#lookback: Fort Washakie

Fort Washakie students painting the rocks for the sign in 1970 - courtesy of the Wyoming State Journal

A series where we take a #lookback at the stories and history of our community, brought to you by Mick Pryor, Financial Advisor with Edward Jones.

As People driving north on highway 287 approach Fort Washakie they see large white letters spelling out “Fort Washakie” adorning the side of a long low bluff beyond the Little Wind River.

The letters stretch for 300 feet below the crest of Signal Hill, and while they look like they’ve been there a long time, they were only put in place in 1970, and by 5th and 6th grade Elementary School kids at that.

The project began when faculty and students at the Fort Washakie school began talking about putting up the words above the town so people driving through would be more aware of the town.

Spearheaded by teachers “Swede” Quam, Weldon Hyde, Gerald Gentzler and Rudy Rojahn and the kids at the school, they began hauling rocks in February of 1970.

Signal Hill is rocky, but it didn’t have rocks the size needed for the letters, so larger rocks from the bank of the Little Wind River were hauled by truck to the top of the hill 500 feet above the river, then carried down to their location by the kids. They formed a “bucket brigade” passing rocks from one student to the nest to form the large letters.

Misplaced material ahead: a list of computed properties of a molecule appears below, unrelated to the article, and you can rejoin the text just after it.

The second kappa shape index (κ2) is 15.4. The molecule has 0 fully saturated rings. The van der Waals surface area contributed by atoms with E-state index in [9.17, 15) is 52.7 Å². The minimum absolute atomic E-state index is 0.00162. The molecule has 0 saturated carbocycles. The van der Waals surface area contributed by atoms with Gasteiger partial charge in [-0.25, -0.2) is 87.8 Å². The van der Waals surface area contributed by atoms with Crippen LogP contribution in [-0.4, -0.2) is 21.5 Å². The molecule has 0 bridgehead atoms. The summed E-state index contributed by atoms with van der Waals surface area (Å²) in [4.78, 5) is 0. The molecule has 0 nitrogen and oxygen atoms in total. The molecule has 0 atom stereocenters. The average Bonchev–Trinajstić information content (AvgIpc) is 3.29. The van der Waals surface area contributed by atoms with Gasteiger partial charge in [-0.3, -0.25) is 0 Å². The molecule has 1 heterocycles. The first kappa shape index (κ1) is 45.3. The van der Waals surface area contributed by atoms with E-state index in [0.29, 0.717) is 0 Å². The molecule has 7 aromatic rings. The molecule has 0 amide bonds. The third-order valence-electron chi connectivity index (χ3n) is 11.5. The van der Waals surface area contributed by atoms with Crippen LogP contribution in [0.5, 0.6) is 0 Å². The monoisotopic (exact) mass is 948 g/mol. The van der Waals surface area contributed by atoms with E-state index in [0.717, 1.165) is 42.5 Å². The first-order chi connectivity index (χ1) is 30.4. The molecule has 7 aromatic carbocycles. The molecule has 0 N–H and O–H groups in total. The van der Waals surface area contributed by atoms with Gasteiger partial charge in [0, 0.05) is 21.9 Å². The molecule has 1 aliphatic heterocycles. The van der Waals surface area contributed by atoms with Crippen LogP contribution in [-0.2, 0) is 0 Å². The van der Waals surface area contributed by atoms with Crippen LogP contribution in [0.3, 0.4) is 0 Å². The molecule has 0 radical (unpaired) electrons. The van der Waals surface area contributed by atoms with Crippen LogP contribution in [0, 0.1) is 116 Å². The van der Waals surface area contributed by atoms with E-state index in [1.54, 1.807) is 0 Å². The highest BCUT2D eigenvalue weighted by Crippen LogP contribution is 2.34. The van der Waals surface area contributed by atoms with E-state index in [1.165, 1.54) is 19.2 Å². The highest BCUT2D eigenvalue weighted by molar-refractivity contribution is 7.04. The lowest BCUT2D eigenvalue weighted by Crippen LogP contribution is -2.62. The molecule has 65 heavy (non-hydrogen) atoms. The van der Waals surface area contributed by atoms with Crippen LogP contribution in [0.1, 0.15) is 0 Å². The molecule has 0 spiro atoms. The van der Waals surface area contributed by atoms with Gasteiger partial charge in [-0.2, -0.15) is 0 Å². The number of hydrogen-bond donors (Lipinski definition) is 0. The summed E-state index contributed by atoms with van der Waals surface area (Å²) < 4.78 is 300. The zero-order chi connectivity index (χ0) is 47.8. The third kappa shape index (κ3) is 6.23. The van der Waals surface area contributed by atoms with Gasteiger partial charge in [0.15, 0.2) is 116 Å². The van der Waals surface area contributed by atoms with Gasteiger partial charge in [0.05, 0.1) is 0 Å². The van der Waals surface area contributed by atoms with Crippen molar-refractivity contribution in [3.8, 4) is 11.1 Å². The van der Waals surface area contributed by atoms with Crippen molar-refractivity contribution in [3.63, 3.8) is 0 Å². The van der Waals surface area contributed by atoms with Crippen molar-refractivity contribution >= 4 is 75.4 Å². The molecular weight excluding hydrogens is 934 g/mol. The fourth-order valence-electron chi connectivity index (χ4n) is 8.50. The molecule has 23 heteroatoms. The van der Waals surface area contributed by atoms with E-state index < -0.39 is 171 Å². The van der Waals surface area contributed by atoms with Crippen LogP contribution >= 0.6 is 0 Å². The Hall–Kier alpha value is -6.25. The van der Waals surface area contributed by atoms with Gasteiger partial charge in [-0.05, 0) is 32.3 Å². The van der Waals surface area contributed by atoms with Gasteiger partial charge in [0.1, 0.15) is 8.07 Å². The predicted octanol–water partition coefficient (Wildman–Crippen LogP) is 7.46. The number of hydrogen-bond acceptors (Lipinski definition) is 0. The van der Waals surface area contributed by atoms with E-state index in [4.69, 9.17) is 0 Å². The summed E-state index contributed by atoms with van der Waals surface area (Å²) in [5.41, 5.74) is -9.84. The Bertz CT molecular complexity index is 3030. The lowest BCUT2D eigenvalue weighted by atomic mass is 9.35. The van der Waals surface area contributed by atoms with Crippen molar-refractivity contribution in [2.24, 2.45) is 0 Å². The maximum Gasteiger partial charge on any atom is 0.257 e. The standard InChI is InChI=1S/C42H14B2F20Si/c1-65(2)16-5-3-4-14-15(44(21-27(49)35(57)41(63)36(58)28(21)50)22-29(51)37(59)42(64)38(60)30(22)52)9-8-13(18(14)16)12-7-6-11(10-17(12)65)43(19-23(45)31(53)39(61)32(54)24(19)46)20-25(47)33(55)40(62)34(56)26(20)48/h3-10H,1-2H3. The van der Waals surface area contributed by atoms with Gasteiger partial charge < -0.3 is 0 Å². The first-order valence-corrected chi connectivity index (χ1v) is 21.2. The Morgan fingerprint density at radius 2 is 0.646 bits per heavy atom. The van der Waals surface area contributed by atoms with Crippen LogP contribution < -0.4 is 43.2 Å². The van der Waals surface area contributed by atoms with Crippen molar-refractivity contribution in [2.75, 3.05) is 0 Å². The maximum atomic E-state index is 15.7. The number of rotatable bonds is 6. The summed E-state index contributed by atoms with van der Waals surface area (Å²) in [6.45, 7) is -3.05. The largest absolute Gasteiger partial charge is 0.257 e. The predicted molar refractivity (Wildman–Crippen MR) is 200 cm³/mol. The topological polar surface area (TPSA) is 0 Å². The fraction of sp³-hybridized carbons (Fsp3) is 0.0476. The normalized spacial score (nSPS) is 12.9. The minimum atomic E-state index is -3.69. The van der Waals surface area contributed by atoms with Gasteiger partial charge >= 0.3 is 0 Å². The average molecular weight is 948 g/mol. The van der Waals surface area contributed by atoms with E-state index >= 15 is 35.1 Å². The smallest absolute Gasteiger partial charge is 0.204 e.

According to school counselor Jim Cox the project was a good one for the kids to learn teamwork. It took over 15 gallons of white paint to cover the rocks, although Cox said a lot of that ended up on the kids. The whole project was completed in 5 days by the two classes.

The rocks have been repainted many times over the years, most recently in June of this 2018 when dozens of community members got together to give the “Fort Washakie sign a bit of a facelift this

Youth workers from the 477 Program of the Eastern Shoshone Tribe, students from the Wind River Job Corps, along with tribal employees and community members worked to re-paint the rocks that make up the sign, and remove some of the excess brush and growth that has occurred around the sign over the years.

Next up for the Fremont County Museums

September 8th, 10am at the Pioneer Museum, “Hudson Coal Mine Trek”

Wind River Visitors Council Adventure Trek Series

September 8th, 2pm at the Riverton Museum, “Pioneer Games & Crafts”

Children’s Exploration Series

September 15th, 1pm at the Pioneer Museum, “Oregon Trail Crafts”

Children’s Exploration Series

September 22nd, 9am at the Riverton Museum, “J.B. Okie Manor Trek”

Wind River Visitors Council Adventure Trek Series

The Dubois Museum, the Pioneer Museum in Lander and the Riverton Museum work extremely hard to provide programs, care for the facilities, create exhibits and care for the thousands of artifacts and archival documents in the collections of the museums. In order to consistently accomplish these objectives the museums are more reliant than ever on donations from the private sector. Please make your tax deductible contribution to be used specifically for the benefit of the museum of your choosing by sending a check to Fremont County Museums 450 N 2nd Rm 320 or taking it directly to the museum you choose to support.

Students from Fort Washakie touching up the paint in 2018